DP2366 Optimal Currency Areas: Why Does The Exchange Rate Regime Matter?
|Author(s):||Willem H. Buiter|
|Publication Date:||January 2000|
|Keyword(s):||Asymmetric Shocks, European Economic and Monetary Union, National Sovereignty|
|JEL(s):||F31, F33, F41, F42|
|Programme Areas:||International Macroeconomics|
|Link to this Page:||cepr.org/active/publications/discussion_papers/dp.php?dpno=2366|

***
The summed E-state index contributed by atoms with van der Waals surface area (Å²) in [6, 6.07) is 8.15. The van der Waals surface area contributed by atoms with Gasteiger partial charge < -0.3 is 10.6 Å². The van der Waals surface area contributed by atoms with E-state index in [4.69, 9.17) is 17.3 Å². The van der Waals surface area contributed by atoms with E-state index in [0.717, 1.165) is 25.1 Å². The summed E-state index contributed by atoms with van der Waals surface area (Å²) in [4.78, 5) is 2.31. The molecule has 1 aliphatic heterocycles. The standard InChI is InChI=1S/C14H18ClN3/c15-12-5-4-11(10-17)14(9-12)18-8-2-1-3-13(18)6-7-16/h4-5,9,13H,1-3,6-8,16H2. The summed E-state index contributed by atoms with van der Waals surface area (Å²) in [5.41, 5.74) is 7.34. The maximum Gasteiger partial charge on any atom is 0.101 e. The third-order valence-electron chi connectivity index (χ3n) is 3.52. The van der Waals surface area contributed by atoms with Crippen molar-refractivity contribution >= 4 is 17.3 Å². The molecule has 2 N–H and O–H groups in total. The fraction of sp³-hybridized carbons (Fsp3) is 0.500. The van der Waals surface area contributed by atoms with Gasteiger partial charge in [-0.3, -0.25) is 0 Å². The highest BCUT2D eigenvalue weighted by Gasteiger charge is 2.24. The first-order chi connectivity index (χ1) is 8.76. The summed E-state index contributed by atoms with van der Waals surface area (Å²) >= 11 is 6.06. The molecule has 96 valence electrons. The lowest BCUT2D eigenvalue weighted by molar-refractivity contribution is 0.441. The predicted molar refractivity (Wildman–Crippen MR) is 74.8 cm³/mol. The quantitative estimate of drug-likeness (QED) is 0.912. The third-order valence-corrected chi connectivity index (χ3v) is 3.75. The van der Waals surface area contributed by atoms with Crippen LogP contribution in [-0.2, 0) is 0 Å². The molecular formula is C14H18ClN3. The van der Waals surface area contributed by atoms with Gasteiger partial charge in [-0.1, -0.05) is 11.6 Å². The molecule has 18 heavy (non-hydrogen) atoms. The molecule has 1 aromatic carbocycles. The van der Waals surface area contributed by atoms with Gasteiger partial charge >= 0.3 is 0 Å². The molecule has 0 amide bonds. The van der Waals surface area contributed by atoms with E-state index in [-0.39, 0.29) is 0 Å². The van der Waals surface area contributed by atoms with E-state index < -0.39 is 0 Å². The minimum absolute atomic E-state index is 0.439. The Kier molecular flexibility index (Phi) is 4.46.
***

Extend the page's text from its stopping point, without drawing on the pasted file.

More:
Microeconomic efficiency and market transparency argue in favour of UK membership in EMU and for Scotland's membership in the UK monetary union and also in EMU. UK seigniorage (government revenues from money issuance) would be boosted by EMU membership. Lender of last resort arrangements would not be substantially affected by UK membership in EMU. The UK is too small and too open to be an optimal currency area. The same point applies even more emphatically to Scotland. The 'one-size-fits-all' , 'asymmetric shocks' and 'cyclical divergence' objections to UK membership are based on the misapprehension that independent national monetary policy, and the associated nominal exchange rate flexibility, can be used effectively to offset or even neutralise asymmetric shocks. This 'fine tuning delusion' is compounded by a failure to understand that, under a high degree of international financial integration, market-determined exchange rates are primarily a source of shocks and instability. Instead, opponents of UK membership in EMU view exchange rate flexibility as an effective buffer for adjusting to asymmetric shocks originating elsewhere. I know of no evidence that supports such an optimistic reading of what exchange rate flexibility can deliver under conditions of very high international financial capital mobility. The economic arguments for immediate UK membership in EMU, at an appropriate entry rate, are overwhelming. Monetary union raises important constitutional and political issues. It involves a further surrender of national sovereignty to a supranational institution, the ECB/ESCB. It is essential that this transfer of national sovereignty be perceived as legitimate by those affected by it. In addition, the citizens of the UK have become accustomed to a high standard of openness and accountability of their central bank since it gained operational independence in 1997. The ECB/ESCB must be held to the same high standard, and, while there are grounds for optimism, there still is some way to go there.